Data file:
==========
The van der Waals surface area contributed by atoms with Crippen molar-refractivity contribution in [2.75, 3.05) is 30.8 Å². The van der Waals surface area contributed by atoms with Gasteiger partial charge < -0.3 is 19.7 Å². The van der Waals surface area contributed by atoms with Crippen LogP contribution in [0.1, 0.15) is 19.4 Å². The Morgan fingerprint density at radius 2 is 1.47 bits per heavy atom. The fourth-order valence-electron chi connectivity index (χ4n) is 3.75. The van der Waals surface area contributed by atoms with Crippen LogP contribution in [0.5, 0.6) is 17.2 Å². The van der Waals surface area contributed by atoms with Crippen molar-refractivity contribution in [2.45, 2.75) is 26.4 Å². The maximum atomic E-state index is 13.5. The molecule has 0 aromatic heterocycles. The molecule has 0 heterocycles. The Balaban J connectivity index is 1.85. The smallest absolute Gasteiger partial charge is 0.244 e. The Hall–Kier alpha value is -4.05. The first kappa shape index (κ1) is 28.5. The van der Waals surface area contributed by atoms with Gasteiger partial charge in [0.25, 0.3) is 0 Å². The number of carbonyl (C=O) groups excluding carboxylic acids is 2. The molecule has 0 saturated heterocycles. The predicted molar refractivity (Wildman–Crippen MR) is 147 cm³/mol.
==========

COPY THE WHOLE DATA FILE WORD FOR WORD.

The van der Waals surface area contributed by atoms with Crippen molar-refractivity contribution in [2.75, 3.05) is 30.8 Å². The van der Waals surface area contributed by atoms with Gasteiger partial charge < -0.3 is 19.7 Å². The van der Waals surface area contributed by atoms with Crippen LogP contribution in [0.1, 0.15) is 19.4 Å². The Morgan fingerprint density at radius 2 is 1.47 bits per heavy atom. The fourth-order valence-electron chi connectivity index (χ4n) is 3.75. The van der Waals surface area contributed by atoms with Crippen LogP contribution in [0.5, 0.6) is 17.2 Å². The van der Waals surface area contributed by atoms with Crippen molar-refractivity contribution in [2.45, 2.75) is 26.4 Å². The maximum atomic E-state index is 13.5. The molecule has 0 aromatic heterocycles. The molecule has 0 heterocycles. The Balaban J connectivity index is 1.85. The smallest absolute Gasteiger partial charge is 0.244 e. The Hall–Kier alpha value is -4.05. The first kappa shape index (κ1) is 28.5. The van der Waals surface area contributed by atoms with Gasteiger partial charge in [0.25, 0.3) is 0 Å². The number of carbonyl (C=O) groups excluding carboxylic acids is 2. The molecule has 0 saturated heterocycles. The predicted molar refractivity (Wildman–Crippen MR) is 147 cm³/mol.